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Cyprus cannot be allowed to block Turkish EU bid, says Jagland

10 February 2010 [09:34] - TODAY.AZ
Although the Cyprus problem has been used to block Turkish accession to the European Union, Turkey has still contributed enormously to Europe, according to Thorbjørn Jagland, secretary-general of the Council of Europe. 'We cannot let the Cyprus issue block accession,' he says.

Turkish Cypriot and Greek Cypriot leaders are running out of time to reach a settlement on the divided island, according to Council of Europe Secretary-General Thorbjørn Jagland.

“Now, we’re in hurry. We can only hope things can be sorted out before the elections,” said Jagland.

Jagland said it was “very unfortunate” that the Greek community had said “no” to a 2004 settlement backed by the United Nations. “They did not use the opportunity at that time to solve the conflict.”

“U.N. Secretary-General Ban Ki-moon was on the island a few days ago. It could be good sign that the U.N. [is putting] pressure on the parties to move forward,” he said.

The Cyprus issue may continue blocking Turkey’s accession to the European Union as long as no settlement is reached, he said. “This is a matter of fact. A unanimous decision is needed for accession of new members.”

Outlining the severity of the matter, Jagland said: “I really hope everyone understands that this issue is important for not only Cyprus, but [all of] Europe. It has been used to block Turkish accession.”

Jagland said he has emphasized a number of times how much Turkey is contributing to regional stability. “Turkey is now contributing to solving conflicts in the Middle East and South Caucasus, which is enormously important for Europe,” he said, adding that the Cyprus issue could not be allowed to derail these contributions.

Turkish deputy Mevlüt Çavuşoğlu was recently elected president of the council’s parliament while Turkey is also slated to assume the chairmanship of the Committee of Ministers, the pan-European organization’s decision-making body from November 2010 to May 2011.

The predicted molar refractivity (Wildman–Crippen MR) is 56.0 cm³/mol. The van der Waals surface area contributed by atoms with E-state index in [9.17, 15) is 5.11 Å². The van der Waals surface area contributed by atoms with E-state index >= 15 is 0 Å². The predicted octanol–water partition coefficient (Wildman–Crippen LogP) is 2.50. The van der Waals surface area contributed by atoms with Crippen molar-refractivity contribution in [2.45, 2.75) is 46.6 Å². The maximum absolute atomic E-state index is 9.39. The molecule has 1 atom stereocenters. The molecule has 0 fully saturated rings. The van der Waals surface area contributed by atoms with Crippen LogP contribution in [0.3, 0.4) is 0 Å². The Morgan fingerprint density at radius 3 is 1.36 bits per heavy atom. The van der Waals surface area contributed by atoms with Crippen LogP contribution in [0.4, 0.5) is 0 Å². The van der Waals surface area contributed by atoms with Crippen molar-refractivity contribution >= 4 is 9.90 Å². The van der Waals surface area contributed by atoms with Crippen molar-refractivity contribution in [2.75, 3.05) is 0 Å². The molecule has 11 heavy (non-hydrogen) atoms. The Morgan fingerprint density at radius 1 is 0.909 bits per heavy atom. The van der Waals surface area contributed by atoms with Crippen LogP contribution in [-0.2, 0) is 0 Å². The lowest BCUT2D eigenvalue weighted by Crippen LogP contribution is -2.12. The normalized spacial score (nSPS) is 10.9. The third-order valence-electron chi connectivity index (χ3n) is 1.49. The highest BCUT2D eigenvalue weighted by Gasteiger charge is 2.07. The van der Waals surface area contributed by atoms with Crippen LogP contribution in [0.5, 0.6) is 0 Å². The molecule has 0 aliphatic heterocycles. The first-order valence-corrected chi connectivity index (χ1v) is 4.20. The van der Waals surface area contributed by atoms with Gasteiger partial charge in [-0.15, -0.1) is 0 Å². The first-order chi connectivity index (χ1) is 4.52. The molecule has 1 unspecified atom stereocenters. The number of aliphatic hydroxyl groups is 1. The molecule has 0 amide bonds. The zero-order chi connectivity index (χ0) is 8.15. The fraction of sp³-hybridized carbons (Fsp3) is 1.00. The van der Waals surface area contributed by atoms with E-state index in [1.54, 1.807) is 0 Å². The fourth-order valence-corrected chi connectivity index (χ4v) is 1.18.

“Turkey is playing such a pioneering role in Europe and in its neighborhood; that should be appreciated,” he said, adding that it was impressive that Turkey is continuing its reform process despite the negativity of some European leaders to the country’s EU accession. “Turkey is moving rapidly in the right direction. They could be more pessimism due to the remarks of some European leaders.”

Touching on the issue of Islam in the West, Jagland said, “What worries me is that people relate very much Islam to terrorism.”

In reference to Switzerland recently banning the construction of new minarets, he said: “The vote in Switzerland worried me a lot. People are afraid of and go against Muslims. It is a dangerous development when they mix up migration, unemployment and social frustration in the big cities.”

He suggested the council could do much more for intercultural an inter-religious dialogue through educational programs, adding that terrorist attacks have nothing to do with Islam.

“Therefore, what you’re doing in Turkey is very important, showing the opposite example, that Islam and democracy and the rule of law can be reconciled,” he said.

The Constitutional Court should prosecute politicians individually rather than closing the entire party, Jagland said. “When you ban the entire party, it must be absolutely clear that the party is concretely contributing to terrorist activities. Otherwise individuals should be prosecuted.”

Furthermore, he said, “Many politicians in Turkey say the Constitution should be changed so that is not so easy to ban a party.”

Asked whether the council has considered taking steps to produce a permanent settlement in the Nagorno-Karabakh conflict given that Armenia, Azerbaijan and Turkey are member states, Jagland said his body had not been asked by the parties to mediate in the process.

“First of all, I very much appreciate the protocols between the two countries and hope it can get through both parliaments,” he said. “I think it is important that this process is being handled by national political bodies and [receiving] support from public opinion. Without that, it will fail.”

In the end, he said there was only a little role the council could play in the matter. “I don’t see any need for interference or any kind of assistance to the process if the parties do not ask for it.”

Council of Europe Secretary-General Thorbjørn Jagland, who has been arranging appointments with politicians, officials, academics and NGOs, applied for a meeting with Deniz Baykal, leader of the main opposition Republican People’s Party, or CHP.

Baykal, however, failed to agree to a meeting with the secretary-general. According to Baykal’s office, the CHP leader was engaged in a group meeting in Parliament and had no time to talk with Jagland.

/Hurriyet Daily News/

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